I’ve completed my re-watch of “Star Trek: The Next Generation.” Now it’s time to start Deep Space Nine! I am much less familiar with this show, though I’m pretty sure I’ve seen about 80-90% of the episodes. It’s been so long that I’m sure it will all feel brand new. My wife has never seen the show. She and I will go through, review every episode, and give commentary and a grade from A-F. There are SPOILERS for each episode below. Without further adieu, here’s:
Jake gets seduced by a brain eating alien who uses his creative energy for nefarious purposes while inspiring him to great heights of writing. Lwaxana Troi wants to have her own child, but the customs of the father means she may not, so Odo intervenes and marries her, convincing all present of his genuine feelings for Troi in the process. Jake is saved at the last moment by his father, and his writing career feels like it may take more work.
This is one of those episodes that definitely feels like the writers had two ideas, neither of which would make an episode on their own, so they awkwardly packed two half-episodes of TV together into one. It’s no secret that Lwaxana is not my favorite, but she has gotten a pretty heartfelt character overhaul on DS9 and seems like a real person rather than a ludicrous caricature. Her interactions with Odo feel genuine, and they’re often hilarious due to Odo’s proper way of acting and Lwaxana’s, well, being Lwaxana.
The Jake storyline I enjoyed much less. It felt like a monster-of-the-week episode with a twist that makes it feel like Jake is less creative than I may otherwise have thought him. He says he feels like he cheated to get what he began on his novel, but Benjamin Sisko points out that he couldn’t have written it without having it within him. Nevertheless, it does feel as someone watching it that some of his capacity as a writer was stripped away by having the alien be the only way to inspire him to the loftiest heights. Kind of a letdown, to be honest.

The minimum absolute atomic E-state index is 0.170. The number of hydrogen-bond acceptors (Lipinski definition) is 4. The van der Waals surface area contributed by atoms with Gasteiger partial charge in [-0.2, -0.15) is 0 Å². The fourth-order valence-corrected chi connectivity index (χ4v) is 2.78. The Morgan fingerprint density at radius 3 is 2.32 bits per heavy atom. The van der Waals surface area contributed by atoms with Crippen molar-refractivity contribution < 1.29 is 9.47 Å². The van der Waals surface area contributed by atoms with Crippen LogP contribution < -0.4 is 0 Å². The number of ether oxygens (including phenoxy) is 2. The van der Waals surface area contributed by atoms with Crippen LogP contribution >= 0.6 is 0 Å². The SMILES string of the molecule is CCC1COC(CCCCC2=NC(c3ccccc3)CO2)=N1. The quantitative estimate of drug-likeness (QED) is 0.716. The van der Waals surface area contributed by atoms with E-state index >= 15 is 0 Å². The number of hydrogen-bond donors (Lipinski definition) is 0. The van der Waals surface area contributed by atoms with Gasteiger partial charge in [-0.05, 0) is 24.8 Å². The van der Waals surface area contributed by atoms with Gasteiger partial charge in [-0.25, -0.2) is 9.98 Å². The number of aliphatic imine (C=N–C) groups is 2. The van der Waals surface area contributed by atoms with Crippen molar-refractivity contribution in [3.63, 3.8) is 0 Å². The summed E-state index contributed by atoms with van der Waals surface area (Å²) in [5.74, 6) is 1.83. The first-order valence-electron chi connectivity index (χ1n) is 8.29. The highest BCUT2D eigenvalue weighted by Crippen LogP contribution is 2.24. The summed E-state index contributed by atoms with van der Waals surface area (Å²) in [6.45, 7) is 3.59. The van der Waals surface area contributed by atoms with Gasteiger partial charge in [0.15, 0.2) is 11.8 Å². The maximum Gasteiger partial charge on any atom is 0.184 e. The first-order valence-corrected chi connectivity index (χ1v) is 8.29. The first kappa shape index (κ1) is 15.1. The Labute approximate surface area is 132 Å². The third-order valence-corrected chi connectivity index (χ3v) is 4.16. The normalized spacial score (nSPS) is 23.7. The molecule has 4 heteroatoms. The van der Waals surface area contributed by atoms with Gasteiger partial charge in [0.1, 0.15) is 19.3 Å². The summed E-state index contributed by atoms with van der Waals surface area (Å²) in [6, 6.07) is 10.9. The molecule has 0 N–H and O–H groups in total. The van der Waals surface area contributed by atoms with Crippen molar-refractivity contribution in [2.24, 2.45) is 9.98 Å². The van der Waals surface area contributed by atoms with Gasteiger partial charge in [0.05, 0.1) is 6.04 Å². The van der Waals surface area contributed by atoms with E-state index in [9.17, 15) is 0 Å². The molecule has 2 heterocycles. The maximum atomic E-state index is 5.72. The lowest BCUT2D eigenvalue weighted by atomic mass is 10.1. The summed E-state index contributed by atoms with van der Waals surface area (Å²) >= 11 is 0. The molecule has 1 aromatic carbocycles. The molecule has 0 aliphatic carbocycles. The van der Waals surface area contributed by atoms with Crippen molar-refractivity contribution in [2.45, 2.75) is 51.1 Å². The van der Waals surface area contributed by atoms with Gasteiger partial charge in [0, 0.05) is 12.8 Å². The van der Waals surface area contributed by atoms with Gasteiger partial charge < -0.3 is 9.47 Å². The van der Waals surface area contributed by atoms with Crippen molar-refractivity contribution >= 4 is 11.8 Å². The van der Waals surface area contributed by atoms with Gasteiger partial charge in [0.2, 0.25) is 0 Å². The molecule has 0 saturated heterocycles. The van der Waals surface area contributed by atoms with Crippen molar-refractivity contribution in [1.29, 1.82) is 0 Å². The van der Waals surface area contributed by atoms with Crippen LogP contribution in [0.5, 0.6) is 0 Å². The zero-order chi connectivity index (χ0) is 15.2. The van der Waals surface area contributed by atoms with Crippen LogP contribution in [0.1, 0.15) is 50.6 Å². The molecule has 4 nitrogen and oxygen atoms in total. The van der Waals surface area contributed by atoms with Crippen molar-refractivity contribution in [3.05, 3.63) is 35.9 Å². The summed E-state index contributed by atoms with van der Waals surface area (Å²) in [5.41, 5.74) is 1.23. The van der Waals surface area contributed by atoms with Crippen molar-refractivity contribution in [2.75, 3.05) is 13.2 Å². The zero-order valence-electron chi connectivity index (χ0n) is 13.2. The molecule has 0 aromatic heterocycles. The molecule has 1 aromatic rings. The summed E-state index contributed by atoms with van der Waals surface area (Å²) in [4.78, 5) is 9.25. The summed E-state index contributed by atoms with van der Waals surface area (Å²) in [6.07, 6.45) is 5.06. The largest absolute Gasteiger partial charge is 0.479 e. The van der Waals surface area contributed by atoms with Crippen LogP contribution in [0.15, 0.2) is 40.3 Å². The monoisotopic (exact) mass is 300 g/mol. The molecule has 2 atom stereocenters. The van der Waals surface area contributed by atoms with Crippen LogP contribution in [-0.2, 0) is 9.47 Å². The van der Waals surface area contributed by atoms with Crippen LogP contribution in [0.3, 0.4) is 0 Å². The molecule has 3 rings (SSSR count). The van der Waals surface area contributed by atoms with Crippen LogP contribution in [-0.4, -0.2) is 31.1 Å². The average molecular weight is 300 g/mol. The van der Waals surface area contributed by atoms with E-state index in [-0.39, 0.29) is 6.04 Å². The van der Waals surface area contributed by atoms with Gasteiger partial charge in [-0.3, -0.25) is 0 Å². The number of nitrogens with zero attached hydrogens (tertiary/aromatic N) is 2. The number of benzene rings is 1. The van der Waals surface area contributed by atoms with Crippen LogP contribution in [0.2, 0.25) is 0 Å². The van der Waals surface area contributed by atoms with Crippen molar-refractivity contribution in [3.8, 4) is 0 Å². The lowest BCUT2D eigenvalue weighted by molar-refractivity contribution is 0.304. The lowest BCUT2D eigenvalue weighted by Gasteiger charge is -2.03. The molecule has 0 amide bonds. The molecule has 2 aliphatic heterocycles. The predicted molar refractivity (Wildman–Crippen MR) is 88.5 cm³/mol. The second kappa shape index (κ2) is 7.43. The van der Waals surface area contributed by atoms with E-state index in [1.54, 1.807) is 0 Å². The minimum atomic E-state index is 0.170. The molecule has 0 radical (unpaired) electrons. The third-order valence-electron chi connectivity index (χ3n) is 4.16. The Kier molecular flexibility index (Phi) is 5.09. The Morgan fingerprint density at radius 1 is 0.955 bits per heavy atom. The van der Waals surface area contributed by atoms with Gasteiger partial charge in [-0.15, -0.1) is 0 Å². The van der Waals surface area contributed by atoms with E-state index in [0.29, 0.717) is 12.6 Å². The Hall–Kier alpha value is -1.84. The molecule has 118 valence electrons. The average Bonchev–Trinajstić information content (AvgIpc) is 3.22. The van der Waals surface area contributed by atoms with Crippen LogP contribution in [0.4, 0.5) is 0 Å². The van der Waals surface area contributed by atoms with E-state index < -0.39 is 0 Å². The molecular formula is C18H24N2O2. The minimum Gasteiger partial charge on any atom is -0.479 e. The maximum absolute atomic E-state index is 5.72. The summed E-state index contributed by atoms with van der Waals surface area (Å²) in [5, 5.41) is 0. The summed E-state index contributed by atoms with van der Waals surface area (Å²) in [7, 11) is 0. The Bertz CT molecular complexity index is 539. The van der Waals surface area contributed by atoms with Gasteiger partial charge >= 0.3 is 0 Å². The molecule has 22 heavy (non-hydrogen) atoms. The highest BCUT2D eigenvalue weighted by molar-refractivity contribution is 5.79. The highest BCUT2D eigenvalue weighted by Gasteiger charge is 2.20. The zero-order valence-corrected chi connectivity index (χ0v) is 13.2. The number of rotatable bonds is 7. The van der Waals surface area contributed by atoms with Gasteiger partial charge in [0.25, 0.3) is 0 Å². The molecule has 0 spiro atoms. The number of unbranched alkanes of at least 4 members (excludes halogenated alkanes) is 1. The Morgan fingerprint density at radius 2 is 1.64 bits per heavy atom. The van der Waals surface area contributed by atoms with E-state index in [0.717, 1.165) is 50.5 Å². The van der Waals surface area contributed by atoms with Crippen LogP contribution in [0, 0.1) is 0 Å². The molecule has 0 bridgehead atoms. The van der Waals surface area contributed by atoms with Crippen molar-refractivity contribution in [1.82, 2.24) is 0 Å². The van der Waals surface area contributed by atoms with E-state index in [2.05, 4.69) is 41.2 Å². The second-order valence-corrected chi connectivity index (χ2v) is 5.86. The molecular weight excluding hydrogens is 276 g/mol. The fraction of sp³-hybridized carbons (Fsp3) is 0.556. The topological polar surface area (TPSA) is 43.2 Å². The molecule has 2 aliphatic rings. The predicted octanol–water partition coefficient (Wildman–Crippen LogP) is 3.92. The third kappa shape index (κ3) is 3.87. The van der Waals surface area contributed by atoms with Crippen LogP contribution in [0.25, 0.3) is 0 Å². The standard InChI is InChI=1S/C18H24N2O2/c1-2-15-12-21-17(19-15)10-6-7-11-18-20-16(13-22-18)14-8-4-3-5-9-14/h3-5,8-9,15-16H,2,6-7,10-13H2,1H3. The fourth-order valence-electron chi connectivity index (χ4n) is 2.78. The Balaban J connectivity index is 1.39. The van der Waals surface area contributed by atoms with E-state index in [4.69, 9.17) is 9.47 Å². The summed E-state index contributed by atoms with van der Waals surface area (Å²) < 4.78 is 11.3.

Grade: B- “Weird but heartfelt. Not a bad episode, but not great either. Troi did well, though, and Odo was delightfully awkward.”
Wife’s Grade and Comment: A- “A clearly memorable episode with interesting sci-fi elements and character development.”
“For the Cause”
Garak tries to figure out the intentinos of Gul Dukat’s half-Bajoran daughter, Tora Ziyal. He thinks she may be set up to kill him but she denies it and they ultimately begin a relationship centered around learning about Cardassia. Meanwhile, Captain Sisko is confronted with the possibility that his girlfriend, Kasidy Yates, is working for the Maquis. Evidence continues to mount and he launches an investigation, which ultimately leads to her capture and imprisonment in the brig for collusion with the Maquis.
My synopsis is much, much less complex than the workings of the episode (just check out the plot summary here). Basically, we’ve got a character piece, but one that is for four different characters: Yates, Sisko, Garak, and Ziyal. They each, remarkably, get enough time on screen for us to feel the emotional impact of the events for every character involved. That said, the episode’s pacing and scene changes are quite jarring, and as a viewer I felt jerked from one scene to the next, sometimes violently. It also felt as though they wanted to introduce more complexity to Yates as a character by having her involved in the Maquis while not doing the groundwork to make this plausible. Yeah, it does make her a more complex character, but it also makes her somewhat less believable.
Grade: A- “A convoluted but emotionally impactful episode both for Garak and Sisko/Yates.”
Wife’s Grade and Comment: B+ “It was interesting, but it didn’t seem consistent with the character they’ve developed for Yates so far.”
J.W. Wartick- Always Have a Reason– Check out my “main site” which talks about philosophy of religion, theology, and Christian apologetics (among other random topics). I love science fiction so that comes up integrated with theology fairly frequently as well. I’d love to have you follow there, too!
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